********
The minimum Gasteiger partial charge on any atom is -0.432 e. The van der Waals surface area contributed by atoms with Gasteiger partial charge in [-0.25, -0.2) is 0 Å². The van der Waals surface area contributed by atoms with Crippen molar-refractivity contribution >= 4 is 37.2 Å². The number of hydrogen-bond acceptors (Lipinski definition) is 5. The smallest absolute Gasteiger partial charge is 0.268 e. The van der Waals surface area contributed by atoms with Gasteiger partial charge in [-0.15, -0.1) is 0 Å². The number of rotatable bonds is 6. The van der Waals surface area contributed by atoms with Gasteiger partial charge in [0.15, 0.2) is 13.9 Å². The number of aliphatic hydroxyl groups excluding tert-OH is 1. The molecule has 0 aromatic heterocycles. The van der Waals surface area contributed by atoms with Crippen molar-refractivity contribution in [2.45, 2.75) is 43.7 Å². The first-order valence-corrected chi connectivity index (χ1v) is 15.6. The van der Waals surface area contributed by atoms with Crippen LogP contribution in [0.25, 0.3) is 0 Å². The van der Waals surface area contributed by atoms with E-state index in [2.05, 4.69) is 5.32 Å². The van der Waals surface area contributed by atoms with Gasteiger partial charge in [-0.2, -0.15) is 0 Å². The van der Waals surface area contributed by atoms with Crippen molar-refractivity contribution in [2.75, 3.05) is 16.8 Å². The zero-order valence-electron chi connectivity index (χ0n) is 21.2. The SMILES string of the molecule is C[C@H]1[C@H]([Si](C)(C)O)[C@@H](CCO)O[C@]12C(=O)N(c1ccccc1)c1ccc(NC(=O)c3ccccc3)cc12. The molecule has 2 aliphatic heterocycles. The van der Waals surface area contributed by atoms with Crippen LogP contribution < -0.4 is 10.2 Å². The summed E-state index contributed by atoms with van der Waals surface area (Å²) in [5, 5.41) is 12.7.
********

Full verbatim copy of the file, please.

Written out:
The minimum Gasteiger partial charge on any atom is -0.432 e. The van der Waals surface area contributed by atoms with Gasteiger partial charge in [-0.25, -0.2) is 0 Å². The van der Waals surface area contributed by atoms with Crippen molar-refractivity contribution >= 4 is 37.2 Å². The number of hydrogen-bond acceptors (Lipinski definition) is 5. The smallest absolute Gasteiger partial charge is 0.268 e. The van der Waals surface area contributed by atoms with Gasteiger partial charge in [-0.15, -0.1) is 0 Å². The number of rotatable bonds is 6. The van der Waals surface area contributed by atoms with Gasteiger partial charge in [0.15, 0.2) is 13.9 Å². The number of aliphatic hydroxyl groups excluding tert-OH is 1. The molecule has 0 aromatic heterocycles. The van der Waals surface area contributed by atoms with Crippen molar-refractivity contribution in [2.45, 2.75) is 43.7 Å². The first-order valence-corrected chi connectivity index (χ1v) is 15.6. The van der Waals surface area contributed by atoms with Crippen LogP contribution in [0.25, 0.3) is 0 Å². The van der Waals surface area contributed by atoms with E-state index in [2.05, 4.69) is 5.32 Å². The van der Waals surface area contributed by atoms with Gasteiger partial charge in [-0.2, -0.15) is 0 Å². The van der Waals surface area contributed by atoms with Crippen molar-refractivity contribution in [2.75, 3.05) is 16.8 Å². The zero-order valence-electron chi connectivity index (χ0n) is 21.2. The SMILES string of the molecule is C[C@H]1[C@H]([Si](C)(C)O)[C@@H](CCO)O[C@]12C(=O)N(c1ccccc1)c1ccc(NC(=O)c3ccccc3)cc12. The molecule has 2 aliphatic heterocycles. The van der Waals surface area contributed by atoms with Crippen LogP contribution < -0.4 is 10.2 Å². The summed E-state index contributed by atoms with van der Waals surface area (Å²) in [5, 5.41) is 12.7.